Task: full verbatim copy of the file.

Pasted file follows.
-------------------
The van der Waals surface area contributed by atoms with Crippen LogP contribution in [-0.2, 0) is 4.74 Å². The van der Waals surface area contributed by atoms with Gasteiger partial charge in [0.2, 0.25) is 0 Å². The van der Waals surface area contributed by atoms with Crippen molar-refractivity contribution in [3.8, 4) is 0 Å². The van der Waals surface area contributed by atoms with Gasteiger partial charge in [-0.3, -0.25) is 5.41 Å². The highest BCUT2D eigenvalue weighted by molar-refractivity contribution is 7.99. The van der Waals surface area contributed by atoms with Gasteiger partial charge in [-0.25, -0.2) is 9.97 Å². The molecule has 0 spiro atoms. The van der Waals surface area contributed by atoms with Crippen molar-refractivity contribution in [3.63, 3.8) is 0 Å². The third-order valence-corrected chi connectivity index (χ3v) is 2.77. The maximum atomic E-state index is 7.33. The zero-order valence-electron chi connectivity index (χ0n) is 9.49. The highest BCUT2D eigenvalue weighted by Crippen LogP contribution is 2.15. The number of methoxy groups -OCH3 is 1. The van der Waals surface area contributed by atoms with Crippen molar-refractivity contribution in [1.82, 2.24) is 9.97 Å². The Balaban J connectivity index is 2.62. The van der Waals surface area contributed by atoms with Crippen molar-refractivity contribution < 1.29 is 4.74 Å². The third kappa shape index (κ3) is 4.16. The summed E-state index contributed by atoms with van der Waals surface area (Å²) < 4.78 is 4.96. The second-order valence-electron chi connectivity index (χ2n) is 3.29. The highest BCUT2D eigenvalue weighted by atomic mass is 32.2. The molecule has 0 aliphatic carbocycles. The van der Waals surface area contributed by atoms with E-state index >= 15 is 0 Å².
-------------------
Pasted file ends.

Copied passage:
The van der Waals surface area contributed by atoms with Crippen LogP contribution in [-0.2, 0) is 4.74 Å². The van der Waals surface area contributed by atoms with Gasteiger partial charge in [0.2, 0.25) is 0 Å². The van der Waals surface area contributed by atoms with Crippen molar-refractivity contribution in [3.8, 4) is 0 Å². The van der Waals surface area contributed by atoms with Gasteiger partial charge in [-0.3, -0.25) is 5.41 Å². The highest BCUT2D eigenvalue weighted by molar-refractivity contribution is 7.99. The van der Waals surface area contributed by atoms with Gasteiger partial charge in [-0.25, -0.2) is 9.97 Å². The molecule has 0 spiro atoms. The van der Waals surface area contributed by atoms with Crippen molar-refractivity contribution in [3.63, 3.8) is 0 Å². The third-order valence-corrected chi connectivity index (χ3v) is 2.77. The maximum atomic E-state index is 7.33. The zero-order valence-electron chi connectivity index (χ0n) is 9.49. The highest BCUT2D eigenvalue weighted by Crippen LogP contribution is 2.15. The number of methoxy groups -OCH3 is 1. The van der Waals surface area contributed by atoms with Crippen molar-refractivity contribution in [1.82, 2.24) is 9.97 Å². The Balaban J connectivity index is 2.62. The van der Waals surface area contributed by atoms with Crippen molar-refractivity contribution < 1.29 is 4.74 Å². The third kappa shape index (κ3) is 4.16. The summed E-state index contributed by atoms with van der Waals surface area (Å²) < 4.78 is 4.96. The second-order valence-electron chi connectivity index (χ2n) is 3.29. The highest BCUT2D eigenvalue weighted by atomic mass is 32.2. The molecule has 0 aliphatic carbocycles. The van der Waals surface area contributed by atoms with E-state index >= 15 is 0 Å².